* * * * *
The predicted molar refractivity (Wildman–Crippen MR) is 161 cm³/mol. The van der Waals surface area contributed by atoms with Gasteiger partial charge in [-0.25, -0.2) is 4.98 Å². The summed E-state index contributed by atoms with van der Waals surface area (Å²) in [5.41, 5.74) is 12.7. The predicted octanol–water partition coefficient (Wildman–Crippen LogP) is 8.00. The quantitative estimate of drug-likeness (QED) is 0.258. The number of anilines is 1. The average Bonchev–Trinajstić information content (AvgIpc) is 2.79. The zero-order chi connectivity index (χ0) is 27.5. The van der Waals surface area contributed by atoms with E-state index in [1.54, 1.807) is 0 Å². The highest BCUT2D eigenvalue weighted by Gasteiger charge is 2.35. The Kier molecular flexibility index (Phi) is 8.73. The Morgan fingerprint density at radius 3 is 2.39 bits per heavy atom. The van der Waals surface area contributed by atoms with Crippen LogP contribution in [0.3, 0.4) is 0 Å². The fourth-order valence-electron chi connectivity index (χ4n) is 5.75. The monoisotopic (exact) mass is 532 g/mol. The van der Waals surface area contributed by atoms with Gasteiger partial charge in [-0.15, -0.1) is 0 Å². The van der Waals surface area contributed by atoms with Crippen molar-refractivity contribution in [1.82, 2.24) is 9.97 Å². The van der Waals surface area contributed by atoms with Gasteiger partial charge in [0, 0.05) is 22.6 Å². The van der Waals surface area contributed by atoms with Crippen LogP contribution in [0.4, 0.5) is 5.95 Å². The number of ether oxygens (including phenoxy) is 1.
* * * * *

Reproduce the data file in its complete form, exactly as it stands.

The predicted molar refractivity (Wildman–Crippen MR) is 161 cm³/mol. The van der Waals surface area contributed by atoms with Gasteiger partial charge in [-0.25, -0.2) is 4.98 Å². The summed E-state index contributed by atoms with van der Waals surface area (Å²) in [5.41, 5.74) is 12.7. The predicted octanol–water partition coefficient (Wildman–Crippen LogP) is 8.00. The quantitative estimate of drug-likeness (QED) is 0.258. The number of anilines is 1. The average Bonchev–Trinajstić information content (AvgIpc) is 2.79. The zero-order chi connectivity index (χ0) is 27.5. The van der Waals surface area contributed by atoms with E-state index in [1.54, 1.807) is 0 Å². The highest BCUT2D eigenvalue weighted by Gasteiger charge is 2.35. The Kier molecular flexibility index (Phi) is 8.73. The Morgan fingerprint density at radius 3 is 2.39 bits per heavy atom. The van der Waals surface area contributed by atoms with Crippen LogP contribution in [0.3, 0.4) is 0 Å². The fourth-order valence-electron chi connectivity index (χ4n) is 5.75. The monoisotopic (exact) mass is 532 g/mol. The van der Waals surface area contributed by atoms with Gasteiger partial charge in [-0.15, -0.1) is 0 Å². The van der Waals surface area contributed by atoms with Crippen molar-refractivity contribution in [1.82, 2.24) is 9.97 Å². The van der Waals surface area contributed by atoms with Gasteiger partial charge in [0, 0.05) is 22.6 Å². The van der Waals surface area contributed by atoms with Crippen LogP contribution in [0.4, 0.5) is 5.95 Å². The number of ether oxygens (including phenoxy) is 1.